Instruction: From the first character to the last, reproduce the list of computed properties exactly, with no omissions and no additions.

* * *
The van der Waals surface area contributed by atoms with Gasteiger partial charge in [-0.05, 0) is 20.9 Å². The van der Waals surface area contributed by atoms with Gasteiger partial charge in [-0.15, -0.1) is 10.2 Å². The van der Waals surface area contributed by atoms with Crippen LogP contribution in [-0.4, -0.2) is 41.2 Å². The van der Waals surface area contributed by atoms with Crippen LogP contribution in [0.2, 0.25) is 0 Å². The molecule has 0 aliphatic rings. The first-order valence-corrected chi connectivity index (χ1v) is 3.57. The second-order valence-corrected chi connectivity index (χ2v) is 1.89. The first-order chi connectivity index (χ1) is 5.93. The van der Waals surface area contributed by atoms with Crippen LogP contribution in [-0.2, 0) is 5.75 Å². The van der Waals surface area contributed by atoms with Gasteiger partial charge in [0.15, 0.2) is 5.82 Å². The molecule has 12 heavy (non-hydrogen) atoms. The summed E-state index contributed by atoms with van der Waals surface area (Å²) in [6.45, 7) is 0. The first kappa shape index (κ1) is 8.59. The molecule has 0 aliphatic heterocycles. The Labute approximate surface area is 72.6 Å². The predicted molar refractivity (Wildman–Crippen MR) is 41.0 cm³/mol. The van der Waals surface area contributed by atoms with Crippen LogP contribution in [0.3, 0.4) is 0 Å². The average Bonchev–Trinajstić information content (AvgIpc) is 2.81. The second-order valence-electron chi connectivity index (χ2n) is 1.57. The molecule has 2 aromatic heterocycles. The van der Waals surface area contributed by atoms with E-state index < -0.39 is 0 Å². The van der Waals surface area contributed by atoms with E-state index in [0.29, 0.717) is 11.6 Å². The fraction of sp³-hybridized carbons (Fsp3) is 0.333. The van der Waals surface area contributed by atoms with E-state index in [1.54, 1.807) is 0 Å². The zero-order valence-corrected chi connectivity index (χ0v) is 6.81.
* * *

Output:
The van der Waals surface area contributed by atoms with Gasteiger partial charge in [-0.05, 0) is 20.9 Å². The van der Waals surface area contributed by atoms with Gasteiger partial charge in [-0.15, -0.1) is 10.2 Å². The van der Waals surface area contributed by atoms with Crippen LogP contribution in [-0.4, -0.2) is 41.2 Å². The van der Waals surface area contributed by atoms with Crippen LogP contribution in [0.2, 0.25) is 0 Å². The molecule has 0 aliphatic rings. The first-order valence-corrected chi connectivity index (χ1v) is 3.57. The second-order valence-corrected chi connectivity index (χ2v) is 1.89. The first-order chi connectivity index (χ1) is 5.93. The van der Waals surface area contributed by atoms with Crippen LogP contribution in [-0.2, 0) is 5.75 Å². The van der Waals surface area contributed by atoms with Gasteiger partial charge in [0.15, 0.2) is 5.82 Å². The molecule has 12 heavy (non-hydrogen) atoms. The summed E-state index contributed by atoms with van der Waals surface area (Å²) in [6.45, 7) is 0. The first kappa shape index (κ1) is 8.59. The molecule has 0 aliphatic heterocycles. The Labute approximate surface area is 72.6 Å². The predicted molar refractivity (Wildman–Crippen MR) is 41.0 cm³/mol. The van der Waals surface area contributed by atoms with Crippen LogP contribution in [0.3, 0.4) is 0 Å². The average Bonchev–Trinajstić information content (AvgIpc) is 2.81. The second-order valence-electron chi connectivity index (χ2n) is 1.57. The molecule has 2 aromatic heterocycles. The van der Waals surface area contributed by atoms with E-state index < -0.39 is 0 Å². The van der Waals surface area contributed by atoms with E-state index in [0.29, 0.717) is 11.6 Å². The fraction of sp³-hybridized carbons (Fsp3) is 0.333. The van der Waals surface area contributed by atoms with E-state index in [1.54, 1.807) is 0 Å². The zero-order valence-corrected chi connectivity index (χ0v) is 6.81.